Author Topic: New!#38 Is this "off" or is my opinion of the person making me think it's off?  (Read 12840 times)

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Coralreef

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It seems off to me too.  First because it's a boss asking lower paid employees. Second, it's a religious thing.  If the employees / coworkers are not of the same religion, that could cause problems.

 

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miranova

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This is just not done at my workplace, ever.  The closest thing to solicitations are department emails saying "hey let's get Sally something for her upcoming baby" or "Bob is out of PTO due to his extended illness, let's all donate a PTO day to him".  And there is no pressure or follow up of any kind, and no repercussions if you don't participate.  This kind of thing is ok to me because 1) it benefits someone I know and potentially care about and 2) it's always someone other than the recipient making the request.  Anything other than that kind of thing doesn't belong at work, in my opinion. 

bopper

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We might do a "i am selling girl scout cookies if anyone is interested. THere is a sign up sheet on my door."

And that is it. No pressure.

jaxsue

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Re: Is this "off" or is my opinion of the person making me think it's off?
« Reply #48 on: September 07, 2014, 11:35:55 AM »
Bringing religious beliefs into the workplace also seems off to me.

ITA

knitwicca

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Misha412 wrote
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And bringing religious events into the workplace is always inappropriate to me, unless the business itself is religious in nature or sells religious-based products/services. It is one thing to privately mention you are going on a missionary trip to some of your co-workers. But, sending out a company wide email about it with a solicitation for funding?? Not appropriate.


Imagine my shock when the CEO of a company which had recently taken over my contract called a mandatory all-hands meeting that she began with a very religious-specific prayer. On a federal site.
Then did not end the meeting until she had done so a second time.

Winterlight

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Re: Is this "off" or is my opinion of the person making me think it's off?
« Reply #50 on: September 08, 2014, 12:55:55 PM »
I would find it off for several reasons.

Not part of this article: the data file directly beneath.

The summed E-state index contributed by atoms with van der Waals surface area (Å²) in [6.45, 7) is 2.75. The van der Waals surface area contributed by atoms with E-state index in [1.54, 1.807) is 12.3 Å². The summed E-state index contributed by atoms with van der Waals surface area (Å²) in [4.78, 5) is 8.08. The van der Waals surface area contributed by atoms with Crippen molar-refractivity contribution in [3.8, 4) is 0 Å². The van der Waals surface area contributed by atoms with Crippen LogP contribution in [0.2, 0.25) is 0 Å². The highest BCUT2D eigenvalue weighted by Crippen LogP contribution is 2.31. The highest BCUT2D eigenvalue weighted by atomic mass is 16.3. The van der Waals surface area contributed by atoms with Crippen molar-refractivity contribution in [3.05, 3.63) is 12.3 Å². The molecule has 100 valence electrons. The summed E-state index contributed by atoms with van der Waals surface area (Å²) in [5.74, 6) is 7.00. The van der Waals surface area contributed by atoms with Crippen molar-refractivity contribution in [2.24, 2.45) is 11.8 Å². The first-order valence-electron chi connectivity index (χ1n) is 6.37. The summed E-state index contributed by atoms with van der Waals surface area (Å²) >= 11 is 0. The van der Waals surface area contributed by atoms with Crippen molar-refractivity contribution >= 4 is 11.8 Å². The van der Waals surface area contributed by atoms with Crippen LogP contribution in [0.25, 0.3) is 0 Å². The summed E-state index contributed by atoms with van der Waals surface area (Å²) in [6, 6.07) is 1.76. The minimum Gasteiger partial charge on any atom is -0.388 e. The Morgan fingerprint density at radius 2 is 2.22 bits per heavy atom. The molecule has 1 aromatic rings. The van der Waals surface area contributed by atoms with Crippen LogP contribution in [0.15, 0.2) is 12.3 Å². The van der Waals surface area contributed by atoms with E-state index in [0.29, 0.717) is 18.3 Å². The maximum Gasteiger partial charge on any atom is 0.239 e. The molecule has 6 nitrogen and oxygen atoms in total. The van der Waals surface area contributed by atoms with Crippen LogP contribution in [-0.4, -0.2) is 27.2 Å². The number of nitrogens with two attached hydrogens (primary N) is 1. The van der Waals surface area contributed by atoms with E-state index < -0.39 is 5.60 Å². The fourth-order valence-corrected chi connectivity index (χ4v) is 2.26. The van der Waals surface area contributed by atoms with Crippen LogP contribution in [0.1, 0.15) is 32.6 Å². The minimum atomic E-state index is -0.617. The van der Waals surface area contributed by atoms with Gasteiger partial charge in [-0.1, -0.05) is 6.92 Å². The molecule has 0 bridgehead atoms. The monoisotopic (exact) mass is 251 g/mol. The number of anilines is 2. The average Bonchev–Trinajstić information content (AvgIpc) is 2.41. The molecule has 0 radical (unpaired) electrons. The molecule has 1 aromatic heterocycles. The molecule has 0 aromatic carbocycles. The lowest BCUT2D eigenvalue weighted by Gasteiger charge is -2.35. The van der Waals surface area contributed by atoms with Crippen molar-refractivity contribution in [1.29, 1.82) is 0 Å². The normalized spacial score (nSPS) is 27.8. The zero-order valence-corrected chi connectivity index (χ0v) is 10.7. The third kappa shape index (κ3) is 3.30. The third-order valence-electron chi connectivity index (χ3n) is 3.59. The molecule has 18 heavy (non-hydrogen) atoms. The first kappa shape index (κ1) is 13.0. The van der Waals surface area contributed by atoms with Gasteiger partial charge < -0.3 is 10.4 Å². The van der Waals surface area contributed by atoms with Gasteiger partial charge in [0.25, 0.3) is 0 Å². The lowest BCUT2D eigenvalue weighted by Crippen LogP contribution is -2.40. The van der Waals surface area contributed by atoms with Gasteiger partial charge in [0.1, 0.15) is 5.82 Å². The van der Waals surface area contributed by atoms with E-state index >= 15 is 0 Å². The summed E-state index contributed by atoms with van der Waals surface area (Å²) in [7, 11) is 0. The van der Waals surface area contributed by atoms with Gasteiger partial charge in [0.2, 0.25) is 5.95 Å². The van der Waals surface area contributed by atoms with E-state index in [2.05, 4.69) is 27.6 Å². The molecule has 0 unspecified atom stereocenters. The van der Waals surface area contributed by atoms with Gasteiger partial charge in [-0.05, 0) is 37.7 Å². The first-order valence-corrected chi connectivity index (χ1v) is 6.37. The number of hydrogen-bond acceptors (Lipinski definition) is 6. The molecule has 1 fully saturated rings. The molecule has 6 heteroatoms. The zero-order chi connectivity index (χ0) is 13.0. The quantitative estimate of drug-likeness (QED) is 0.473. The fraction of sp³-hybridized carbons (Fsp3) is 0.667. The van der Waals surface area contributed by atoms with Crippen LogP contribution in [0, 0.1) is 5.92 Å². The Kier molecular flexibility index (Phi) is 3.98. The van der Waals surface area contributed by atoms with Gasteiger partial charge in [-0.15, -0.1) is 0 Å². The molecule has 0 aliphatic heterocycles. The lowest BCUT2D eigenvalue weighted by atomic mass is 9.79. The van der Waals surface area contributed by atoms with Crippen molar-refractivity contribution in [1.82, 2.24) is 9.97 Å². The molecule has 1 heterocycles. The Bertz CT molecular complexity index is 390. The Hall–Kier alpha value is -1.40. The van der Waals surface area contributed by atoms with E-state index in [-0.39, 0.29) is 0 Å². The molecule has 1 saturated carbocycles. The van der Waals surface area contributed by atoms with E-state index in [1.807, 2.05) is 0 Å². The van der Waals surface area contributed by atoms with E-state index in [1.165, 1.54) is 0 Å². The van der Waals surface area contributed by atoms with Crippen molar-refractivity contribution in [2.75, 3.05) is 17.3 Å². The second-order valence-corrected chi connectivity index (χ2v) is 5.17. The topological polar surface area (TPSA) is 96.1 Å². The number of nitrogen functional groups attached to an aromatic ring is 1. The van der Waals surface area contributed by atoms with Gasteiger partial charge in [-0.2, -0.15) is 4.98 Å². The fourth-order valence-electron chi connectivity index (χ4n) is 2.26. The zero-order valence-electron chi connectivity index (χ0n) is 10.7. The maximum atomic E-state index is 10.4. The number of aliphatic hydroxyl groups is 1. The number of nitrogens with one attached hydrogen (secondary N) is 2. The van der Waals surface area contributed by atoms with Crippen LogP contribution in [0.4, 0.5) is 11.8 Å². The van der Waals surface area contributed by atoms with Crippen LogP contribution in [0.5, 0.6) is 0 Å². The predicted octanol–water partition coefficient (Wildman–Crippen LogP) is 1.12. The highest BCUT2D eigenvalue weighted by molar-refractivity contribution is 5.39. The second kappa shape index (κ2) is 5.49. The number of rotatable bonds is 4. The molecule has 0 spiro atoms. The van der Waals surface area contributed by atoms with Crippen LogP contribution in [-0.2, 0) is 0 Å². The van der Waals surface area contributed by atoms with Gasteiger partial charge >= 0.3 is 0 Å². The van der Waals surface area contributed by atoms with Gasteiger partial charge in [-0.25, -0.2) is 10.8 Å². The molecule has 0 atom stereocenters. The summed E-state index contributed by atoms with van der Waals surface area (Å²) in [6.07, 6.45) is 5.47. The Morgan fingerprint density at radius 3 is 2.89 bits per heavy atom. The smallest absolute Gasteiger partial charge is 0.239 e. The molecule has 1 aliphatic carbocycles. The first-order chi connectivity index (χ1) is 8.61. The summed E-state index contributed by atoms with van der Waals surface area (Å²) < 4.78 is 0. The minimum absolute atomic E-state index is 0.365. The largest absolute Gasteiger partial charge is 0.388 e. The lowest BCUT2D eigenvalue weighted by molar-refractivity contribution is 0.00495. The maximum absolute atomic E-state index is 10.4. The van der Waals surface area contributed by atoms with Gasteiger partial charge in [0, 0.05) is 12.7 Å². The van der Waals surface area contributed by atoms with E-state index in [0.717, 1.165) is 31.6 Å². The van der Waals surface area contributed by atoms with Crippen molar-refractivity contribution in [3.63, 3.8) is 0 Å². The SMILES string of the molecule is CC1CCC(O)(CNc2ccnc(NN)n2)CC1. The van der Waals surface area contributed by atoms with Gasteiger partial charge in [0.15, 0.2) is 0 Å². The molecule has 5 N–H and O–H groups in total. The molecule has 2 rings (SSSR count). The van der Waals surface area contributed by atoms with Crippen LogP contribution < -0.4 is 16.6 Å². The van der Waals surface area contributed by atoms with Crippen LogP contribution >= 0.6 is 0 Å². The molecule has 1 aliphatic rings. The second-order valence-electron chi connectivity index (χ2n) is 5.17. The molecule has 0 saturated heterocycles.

This is a personal trip that he is asking you to fund.  The fact that, during his personal trip, he plans to volunteer his time and effort in some way (whether it is handing out religious tracts or building a church hardly matters) does not negate the fact that he is effectively asking you to donate your money to support his vacation.

This is, IMO, different than supporting folks in a walk-a-thon or buying Girl Scout cookies.  I don't like either of those in a workplace and find it off-putting when a boss asks you do support these things, but at least you aren't being asked to fund someone's vacation in those.

To be honest, the fact that it is a request that people support his religion would put me off.  Religious causes, like political causes, should be off-limits for fund-raising in the workplace (barring an actual religious workplace, of course) as a general rule.  I wouldn't like it if he asked for support for a politicial party or politician either.  This has the potential to be divisive, to say the least.

He is a supervisor/manager and is putting pressure on his subordinates to use their money to support his cause.  I generally think that is out of line, no matter what cause it supports.

Yeah, this is just loaded with fail all the way around. Makes me glad my office doesn't permit any kind of fundraising. The closest that's been allowed was that we could donate PTO to a coworker whose spouse had a massive stroke so he could be at the hospital with her, and that was only once in all the time I've been here.
If wisdom’s ways you wisely seek,
Five things observe with care,
To whom you speak,
Of whom you speak,
And how, and when, and where.
Caroline Lake Ingalls

ladyknight1

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Misha412 wrote
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And bringing religious events into the workplace is always inappropriate to me, unless the business itself is religious in nature or sells religious-based products/services. It is one thing to privately mention you are going on a missionary trip to some of your co-workers. But, sending out a company wide email about it with a solicitation for funding?? Not appropriate.


Imagine my shock when the CEO of a company which had recently taken over my contract called a mandatory all-hands meeting that she began with a very religious-specific prayer. On a federal site.
Then did not end the meeting until she had done so a second time.

I work for the state. We have many different offices, some central, and some scattered around the area. One site's director made a unilateral decision that no alcohol or lottery tickets could be brought for the gift exchange conducted by employees because of her personal religious beliefs about them. This did not go over well.